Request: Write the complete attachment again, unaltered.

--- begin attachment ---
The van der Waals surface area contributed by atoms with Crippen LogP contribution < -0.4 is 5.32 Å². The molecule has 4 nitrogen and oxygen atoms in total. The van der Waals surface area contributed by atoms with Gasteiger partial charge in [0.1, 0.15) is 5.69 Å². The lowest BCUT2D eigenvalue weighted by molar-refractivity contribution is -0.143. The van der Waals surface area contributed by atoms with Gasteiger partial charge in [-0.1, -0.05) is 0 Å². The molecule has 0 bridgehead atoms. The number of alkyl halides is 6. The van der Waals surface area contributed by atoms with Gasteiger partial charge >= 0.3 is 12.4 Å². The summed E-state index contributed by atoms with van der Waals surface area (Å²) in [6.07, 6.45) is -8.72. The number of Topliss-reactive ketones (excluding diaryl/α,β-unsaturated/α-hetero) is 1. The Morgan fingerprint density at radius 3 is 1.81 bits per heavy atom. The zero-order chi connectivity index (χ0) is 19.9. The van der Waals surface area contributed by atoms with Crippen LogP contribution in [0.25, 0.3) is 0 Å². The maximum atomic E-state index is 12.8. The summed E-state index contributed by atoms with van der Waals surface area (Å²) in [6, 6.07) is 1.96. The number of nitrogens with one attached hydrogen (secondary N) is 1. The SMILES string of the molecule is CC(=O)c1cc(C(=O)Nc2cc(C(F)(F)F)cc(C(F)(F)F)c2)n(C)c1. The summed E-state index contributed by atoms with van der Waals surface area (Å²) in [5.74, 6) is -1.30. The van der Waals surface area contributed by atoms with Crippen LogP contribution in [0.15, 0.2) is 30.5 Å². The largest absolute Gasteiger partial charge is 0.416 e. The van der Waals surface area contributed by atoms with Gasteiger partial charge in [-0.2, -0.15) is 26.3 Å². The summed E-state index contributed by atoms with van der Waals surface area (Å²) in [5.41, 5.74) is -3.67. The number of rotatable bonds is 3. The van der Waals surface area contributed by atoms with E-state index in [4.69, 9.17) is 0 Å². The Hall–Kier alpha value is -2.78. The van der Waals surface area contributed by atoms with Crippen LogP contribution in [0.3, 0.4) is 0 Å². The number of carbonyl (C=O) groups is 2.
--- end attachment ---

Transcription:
The van der Waals surface area contributed by atoms with Crippen LogP contribution < -0.4 is 5.32 Å². The molecule has 4 nitrogen and oxygen atoms in total. The van der Waals surface area contributed by atoms with Gasteiger partial charge in [0.1, 0.15) is 5.69 Å². The lowest BCUT2D eigenvalue weighted by molar-refractivity contribution is -0.143. The van der Waals surface area contributed by atoms with Gasteiger partial charge in [-0.1, -0.05) is 0 Å². The molecule has 0 bridgehead atoms. The number of alkyl halides is 6. The van der Waals surface area contributed by atoms with Gasteiger partial charge >= 0.3 is 12.4 Å². The summed E-state index contributed by atoms with van der Waals surface area (Å²) in [6.07, 6.45) is -8.72. The number of Topliss-reactive ketones (excluding diaryl/α,β-unsaturated/α-hetero) is 1. The Morgan fingerprint density at radius 3 is 1.81 bits per heavy atom. The zero-order chi connectivity index (χ0) is 19.9. The van der Waals surface area contributed by atoms with Crippen LogP contribution in [0.25, 0.3) is 0 Å². The maximum atomic E-state index is 12.8. The summed E-state index contributed by atoms with van der Waals surface area (Å²) in [6, 6.07) is 1.96. The number of nitrogens with one attached hydrogen (secondary N) is 1. The SMILES string of the molecule is CC(=O)c1cc(C(=O)Nc2cc(C(F)(F)F)cc(C(F)(F)F)c2)n(C)c1. The summed E-state index contributed by atoms with van der Waals surface area (Å²) in [5.74, 6) is -1.30. The van der Waals surface area contributed by atoms with Crippen LogP contribution in [0.15, 0.2) is 30.5 Å². The largest absolute Gasteiger partial charge is 0.416 e. The van der Waals surface area contributed by atoms with Gasteiger partial charge in [-0.2, -0.15) is 26.3 Å². The summed E-state index contributed by atoms with van der Waals surface area (Å²) in [5.41, 5.74) is -3.67. The number of rotatable bonds is 3. The van der Waals surface area contributed by atoms with E-state index in [4.69, 9.17) is 0 Å². The Hall–Kier alpha value is -2.78. The van der Waals surface area contributed by atoms with Crippen LogP contribution in [0.3, 0.4) is 0 Å². The number of carbonyl (C=O) groups is 2.